In 2017, there were 7,697 alcohol-specific deaths in the UK—continuing the upward trend in deaths observed since 2012 (Figure 1).18 5,974 deaths were due to alcoholic liver disease.19 The 2017 age-standardised rate of 12.2 alcohol-specific deaths per 100,000 people is now the highest rate since 2008 when the rate was recorded as 12.7 deaths per 100,000 people.20
In 2017, alcohol-specific deaths were highest among males aged 60-64 years (40.6 deaths per 100,000) and among females aged 55 to 59 years (19.6 deaths per 100,000).21
Approximately two-thirds of alcohol-specific deaths occur among men—a trend that has remained consistent since 2001 (Figure 2).
In 2017 in England, there were 5,843 alcohol-specific deaths; 80% of which were attributable to alcoholic liver disease.22 The rates for men were highest in the North East (20.1 per 100,000), and lowest in London (11.3 per 100,000).23 For women, alcohol-specific death rates were highest in the North East (11.1 per 100,000) and lowest in London (4.6 per 100,000).24
Estimates suggest that in the period between 2015-2017, 48.7% of deaths from liver disease in England were as a result of alcoholic liver disease—the most common cause of death from liver disease.25
There were approximately 464,000 incidents of violent crime in England and Wales in 2016/17 where the victim believed the offender to be under the influence of alcohol, and this represented 40% of all violent crime. The proportion of violent crime linked to alcohol has fallen from 53% in 2013/14 (Figure 3).26 A similar pattern has been observed in the other nations of the UK.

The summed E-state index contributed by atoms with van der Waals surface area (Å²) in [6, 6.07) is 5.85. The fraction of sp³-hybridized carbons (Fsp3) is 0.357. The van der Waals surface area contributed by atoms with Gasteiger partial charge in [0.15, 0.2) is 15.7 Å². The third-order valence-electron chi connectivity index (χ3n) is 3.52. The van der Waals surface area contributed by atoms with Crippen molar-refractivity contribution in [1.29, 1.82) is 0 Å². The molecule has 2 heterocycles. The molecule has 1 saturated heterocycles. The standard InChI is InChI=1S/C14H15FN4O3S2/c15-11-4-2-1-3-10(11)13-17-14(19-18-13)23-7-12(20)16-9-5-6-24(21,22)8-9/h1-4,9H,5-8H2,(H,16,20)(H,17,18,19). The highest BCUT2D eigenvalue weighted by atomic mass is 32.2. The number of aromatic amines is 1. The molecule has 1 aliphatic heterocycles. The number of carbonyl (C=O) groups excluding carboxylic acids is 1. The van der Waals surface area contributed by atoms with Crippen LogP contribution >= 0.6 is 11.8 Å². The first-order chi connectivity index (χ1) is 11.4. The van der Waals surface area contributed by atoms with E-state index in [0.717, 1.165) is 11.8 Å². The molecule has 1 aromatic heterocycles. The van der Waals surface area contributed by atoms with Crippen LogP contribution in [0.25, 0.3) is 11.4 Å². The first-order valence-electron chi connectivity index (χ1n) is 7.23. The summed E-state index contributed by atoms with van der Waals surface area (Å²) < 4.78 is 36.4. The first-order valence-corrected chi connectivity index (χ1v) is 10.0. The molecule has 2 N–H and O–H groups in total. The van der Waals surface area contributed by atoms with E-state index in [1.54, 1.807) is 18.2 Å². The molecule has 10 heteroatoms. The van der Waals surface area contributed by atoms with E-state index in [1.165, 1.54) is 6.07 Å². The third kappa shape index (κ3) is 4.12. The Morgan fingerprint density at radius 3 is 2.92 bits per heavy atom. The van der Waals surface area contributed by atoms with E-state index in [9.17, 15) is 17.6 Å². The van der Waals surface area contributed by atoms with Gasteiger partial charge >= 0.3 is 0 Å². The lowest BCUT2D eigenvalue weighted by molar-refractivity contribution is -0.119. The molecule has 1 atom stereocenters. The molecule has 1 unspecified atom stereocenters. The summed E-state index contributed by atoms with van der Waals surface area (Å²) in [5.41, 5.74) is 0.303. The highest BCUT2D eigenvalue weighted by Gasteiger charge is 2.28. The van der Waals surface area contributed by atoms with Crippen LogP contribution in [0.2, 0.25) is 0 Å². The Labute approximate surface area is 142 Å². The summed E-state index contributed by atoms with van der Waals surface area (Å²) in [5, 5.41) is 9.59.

In Scotland, the proportion of violent crimes involving offenders under the influence of alcohol was 42% in 2016/17—a figure that has decreased significantly since 2008/09 (63%) and 2014/15 (56%).27
According to provisional statistics by the Police Service of Northern Ireland, alcohol was a contributory factor in one-fifth of all crimes recorded in 2017/18 and has remained at this level since 2012/13. The proportion of violent crimes involving offenders under the influence of alcohol was 40%—a figure that has fallen since 2012/13 (47%).28
In 2016 in Great Britain, an estimated 9,040 people were injured or killed on roads in incidents where a driver or rider was over the alcohol limit—a 7% increase on the previous year. This represents 5% of all reported road casualties in 2016.29
An estimated 230 people were killed in drink-drive accidents during 2016, up from 200 in 2015.30 This represents 13% of all deaths in reported road accidents.31
The so-called ‘alcohol harm paradox’ describes the finding that people in the most socioeconomically deprived neighbourhoods of the UK, despite not reporting to be drinking more, are likely to experience more alcohol-related health problems than their counterparts living in more affluent neighbourhoods.32
For further information read our Research Highlight on the Alcohol Harm Paradox.
A 2016 Public Health England evidence review estimates the economic burden of alcohol as between 1.3% and 2.7% of annual UK GDP (approximately £21-£52 billion).33 You can access the full report here.
An interactive Alcohol Harm Map has been created to provide local level statistics on a range of alcohol harm measures. You can explore these local level statistics for England and Wales via the data visualisation tool on the Drink Wise Wales website.
Last reviewed: 07/02/2019